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Description

We are developing a computer agent (CA)-based medication adviser system that presents patient-centered language to older adults. In an effort to guide the development of this CA to deliver medication instructions in portal environments (or smartphone apps), in this research paper, we assessed patient memory for the medication information delivered by a set of CAs, their affective responses to the information, their perception of the CA’s teaching effectiveness and expressiveness, and their perceived level of similarity with the CAs. Ideally, CA communication combines advantages of interactive media (e.g., conveying affective as well as cognitive meaning) and asynchronous media. Such a system could be especially helpful for older adults, who often focus on social and affective meaning. Preliminary evaluation found a photorealistic CA generated from a video provider was as effective as the video in supporting older adults’ memory for and responses to health information, and more effective than standard formats of communicating health information in EHRs. The present study investigated a broader range of CAs. In an online (Mechanical Turk) study, we evaluated older and younger adults’ responses (n=360) to medication information delivered by the CAs. Each participant saw CAs varying in appearance and levels of realism (Photo-realistic vs Cartoon vs Emoji, as control condition). To investigate the impact of affective cues on patients, we varied CA message framing, with effects described either as gains of taking or losses of not taking the medication. CA speech and appearance was varied to convey affective information, as it is shown to support gist memory as well as motivate patients. Message comprehension was measured by questions about medication purpose and their effects. We also measured perceived agent teaching effectiveness and expressiveness, and perceived similarity (with CA). Overall, older remembered the messages more accurately than younger adults, and moreover rated the CAs more positively, especially the older CAs. The realistic and cartoon CAs were rated more positively than the emoji. Thus, the realistic CAs did not fall into the ‘uncanny valley’. The CA age and realism findings may reflect a 'matching effect', with people preferring CAs that are more similar to them. Furthermore, our findings suggest that gain-framed messages have benefits for adults of all ages. Participants responded more positively to the gain messages, and even rated CAs more positively when they delivered gain messages. This finding has many implications for presenting health information, as this is a domain full of risky decisions that have to be made and communicated. These results corroborate with the idea that CAs can produce a significant effect on older adults' learning in part by engendering social responses.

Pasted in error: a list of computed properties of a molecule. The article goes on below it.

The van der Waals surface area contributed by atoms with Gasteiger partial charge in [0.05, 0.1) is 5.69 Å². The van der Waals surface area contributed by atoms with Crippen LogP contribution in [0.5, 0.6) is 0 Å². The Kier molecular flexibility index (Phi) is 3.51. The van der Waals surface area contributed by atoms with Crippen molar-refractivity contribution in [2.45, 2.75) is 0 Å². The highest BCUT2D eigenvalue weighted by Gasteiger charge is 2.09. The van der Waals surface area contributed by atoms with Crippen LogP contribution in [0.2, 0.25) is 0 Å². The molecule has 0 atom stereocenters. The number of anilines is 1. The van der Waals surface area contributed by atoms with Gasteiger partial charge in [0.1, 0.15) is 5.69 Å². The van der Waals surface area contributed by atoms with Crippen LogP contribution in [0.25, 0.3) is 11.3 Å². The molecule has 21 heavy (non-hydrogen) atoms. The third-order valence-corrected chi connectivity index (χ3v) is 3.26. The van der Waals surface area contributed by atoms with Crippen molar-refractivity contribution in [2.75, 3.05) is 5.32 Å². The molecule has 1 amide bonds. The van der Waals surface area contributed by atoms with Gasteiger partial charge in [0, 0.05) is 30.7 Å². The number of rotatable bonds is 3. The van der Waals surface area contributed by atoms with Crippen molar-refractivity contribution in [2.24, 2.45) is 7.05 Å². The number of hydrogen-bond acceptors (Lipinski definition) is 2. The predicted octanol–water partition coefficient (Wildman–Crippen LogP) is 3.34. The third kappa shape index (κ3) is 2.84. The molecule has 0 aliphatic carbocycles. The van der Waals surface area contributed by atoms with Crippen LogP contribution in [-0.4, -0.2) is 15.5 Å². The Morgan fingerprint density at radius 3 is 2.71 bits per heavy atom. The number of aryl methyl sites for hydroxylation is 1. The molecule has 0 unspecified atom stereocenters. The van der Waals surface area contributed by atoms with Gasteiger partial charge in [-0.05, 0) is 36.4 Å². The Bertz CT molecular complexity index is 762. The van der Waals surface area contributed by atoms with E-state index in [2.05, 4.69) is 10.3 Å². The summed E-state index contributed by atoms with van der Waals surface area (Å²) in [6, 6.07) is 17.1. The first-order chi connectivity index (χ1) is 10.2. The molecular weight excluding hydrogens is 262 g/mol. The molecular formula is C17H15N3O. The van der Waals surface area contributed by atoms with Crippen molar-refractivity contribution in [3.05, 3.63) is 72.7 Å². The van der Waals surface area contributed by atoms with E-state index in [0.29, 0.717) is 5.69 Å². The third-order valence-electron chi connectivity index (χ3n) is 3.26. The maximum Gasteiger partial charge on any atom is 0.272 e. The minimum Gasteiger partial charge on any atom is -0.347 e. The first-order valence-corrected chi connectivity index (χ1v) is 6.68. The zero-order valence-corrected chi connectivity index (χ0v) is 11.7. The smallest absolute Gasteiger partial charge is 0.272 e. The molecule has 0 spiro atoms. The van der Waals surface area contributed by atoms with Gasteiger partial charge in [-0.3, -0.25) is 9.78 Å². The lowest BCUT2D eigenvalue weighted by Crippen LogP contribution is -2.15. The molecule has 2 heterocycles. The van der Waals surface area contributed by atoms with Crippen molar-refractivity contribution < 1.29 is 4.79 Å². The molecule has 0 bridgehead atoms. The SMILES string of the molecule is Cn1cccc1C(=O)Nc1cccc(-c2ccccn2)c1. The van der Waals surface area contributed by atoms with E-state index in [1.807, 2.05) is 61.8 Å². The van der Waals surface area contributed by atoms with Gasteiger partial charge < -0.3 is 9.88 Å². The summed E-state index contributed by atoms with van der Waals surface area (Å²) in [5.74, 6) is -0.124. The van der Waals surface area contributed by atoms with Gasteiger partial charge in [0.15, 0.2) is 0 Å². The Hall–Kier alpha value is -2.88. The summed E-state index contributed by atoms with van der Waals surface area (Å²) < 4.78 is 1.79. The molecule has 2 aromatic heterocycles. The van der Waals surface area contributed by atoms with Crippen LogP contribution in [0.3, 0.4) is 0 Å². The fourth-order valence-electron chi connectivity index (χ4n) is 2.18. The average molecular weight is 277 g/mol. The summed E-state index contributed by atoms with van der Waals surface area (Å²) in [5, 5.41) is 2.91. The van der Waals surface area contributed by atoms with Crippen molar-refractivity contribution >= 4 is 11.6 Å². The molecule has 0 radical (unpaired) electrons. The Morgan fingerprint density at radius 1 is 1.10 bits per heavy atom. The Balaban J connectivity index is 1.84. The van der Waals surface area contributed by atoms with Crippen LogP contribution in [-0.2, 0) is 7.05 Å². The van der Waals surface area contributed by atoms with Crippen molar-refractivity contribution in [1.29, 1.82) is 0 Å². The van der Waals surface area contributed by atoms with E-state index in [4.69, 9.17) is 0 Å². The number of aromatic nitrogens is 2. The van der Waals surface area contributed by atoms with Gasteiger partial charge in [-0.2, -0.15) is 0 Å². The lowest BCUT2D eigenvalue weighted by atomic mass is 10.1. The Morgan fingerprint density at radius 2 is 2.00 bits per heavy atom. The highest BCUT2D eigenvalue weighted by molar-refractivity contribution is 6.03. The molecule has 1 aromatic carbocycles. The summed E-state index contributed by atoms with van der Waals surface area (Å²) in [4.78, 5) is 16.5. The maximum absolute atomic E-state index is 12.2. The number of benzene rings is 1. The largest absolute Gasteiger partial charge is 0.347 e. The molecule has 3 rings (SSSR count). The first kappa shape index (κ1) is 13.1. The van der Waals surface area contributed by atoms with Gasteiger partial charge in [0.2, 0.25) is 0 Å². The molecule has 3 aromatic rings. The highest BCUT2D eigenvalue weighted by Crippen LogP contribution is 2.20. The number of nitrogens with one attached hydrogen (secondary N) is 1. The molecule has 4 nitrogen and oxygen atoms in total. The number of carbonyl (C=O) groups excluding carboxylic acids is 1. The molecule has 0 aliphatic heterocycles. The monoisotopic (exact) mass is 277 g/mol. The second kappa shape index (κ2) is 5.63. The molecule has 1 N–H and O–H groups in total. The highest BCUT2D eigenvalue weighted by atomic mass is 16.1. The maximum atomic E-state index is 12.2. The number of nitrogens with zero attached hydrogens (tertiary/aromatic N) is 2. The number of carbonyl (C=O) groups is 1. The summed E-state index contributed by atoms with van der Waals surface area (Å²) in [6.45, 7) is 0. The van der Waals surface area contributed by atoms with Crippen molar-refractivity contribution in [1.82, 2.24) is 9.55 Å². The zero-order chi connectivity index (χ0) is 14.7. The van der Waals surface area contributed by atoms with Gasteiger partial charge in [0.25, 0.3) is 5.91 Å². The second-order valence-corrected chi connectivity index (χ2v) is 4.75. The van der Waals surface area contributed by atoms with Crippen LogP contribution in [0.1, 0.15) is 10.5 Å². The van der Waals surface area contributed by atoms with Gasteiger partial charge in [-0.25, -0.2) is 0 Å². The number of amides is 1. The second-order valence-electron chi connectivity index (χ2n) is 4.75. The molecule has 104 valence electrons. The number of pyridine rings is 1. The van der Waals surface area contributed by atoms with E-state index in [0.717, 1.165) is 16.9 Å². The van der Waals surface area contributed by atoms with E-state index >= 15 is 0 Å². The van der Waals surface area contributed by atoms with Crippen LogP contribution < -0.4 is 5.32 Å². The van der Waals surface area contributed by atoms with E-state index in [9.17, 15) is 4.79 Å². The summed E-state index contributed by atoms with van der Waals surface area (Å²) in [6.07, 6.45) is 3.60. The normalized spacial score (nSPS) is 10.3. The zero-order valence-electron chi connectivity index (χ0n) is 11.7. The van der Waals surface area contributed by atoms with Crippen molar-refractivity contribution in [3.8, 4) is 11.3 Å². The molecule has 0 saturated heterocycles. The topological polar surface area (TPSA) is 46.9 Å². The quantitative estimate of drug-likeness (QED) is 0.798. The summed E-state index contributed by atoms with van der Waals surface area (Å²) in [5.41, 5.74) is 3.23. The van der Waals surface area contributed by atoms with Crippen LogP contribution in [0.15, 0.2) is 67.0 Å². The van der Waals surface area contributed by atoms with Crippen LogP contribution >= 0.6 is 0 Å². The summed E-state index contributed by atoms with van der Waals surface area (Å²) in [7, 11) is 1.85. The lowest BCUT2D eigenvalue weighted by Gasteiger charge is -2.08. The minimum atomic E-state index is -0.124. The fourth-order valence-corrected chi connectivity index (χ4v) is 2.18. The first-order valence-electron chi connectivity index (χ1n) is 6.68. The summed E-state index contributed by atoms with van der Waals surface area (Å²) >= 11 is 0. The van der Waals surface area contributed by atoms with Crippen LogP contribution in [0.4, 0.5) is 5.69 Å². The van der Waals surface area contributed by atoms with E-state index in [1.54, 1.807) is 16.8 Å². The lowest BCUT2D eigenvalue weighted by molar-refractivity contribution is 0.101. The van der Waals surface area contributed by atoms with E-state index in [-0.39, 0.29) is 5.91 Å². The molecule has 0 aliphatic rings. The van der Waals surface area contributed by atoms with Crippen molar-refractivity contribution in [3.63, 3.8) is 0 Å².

Learning Objective 1: How do older adults respond to CA-based communication?

Learning Objective 2: How can CA-based communication produce a significant effect on older adults' learning?

Authors:

Renato Azevedo (Presenter)
UIUC

Daniel Morrow, UIUC
James Graumlich, UICOMP
Ann Willemsen-Dunlap, Jump Simulation Center
Mark Hasegawa-Johnson, University of Illinois at Urbana-Champaign
Thomas Huang, University of Illinois at Urbana-Champaign
Kuangxiao Gu, University of Illinois at Urbana-Champaign
Suma Bhat, University of Illinois at Urbana-Champaign
Tarek Sakakini, University of Illinois at Urbana-Champaign
Victor Sadauskas, UICOMP
Donald Halpin, Jump Simulation Center

Presentation Materials:

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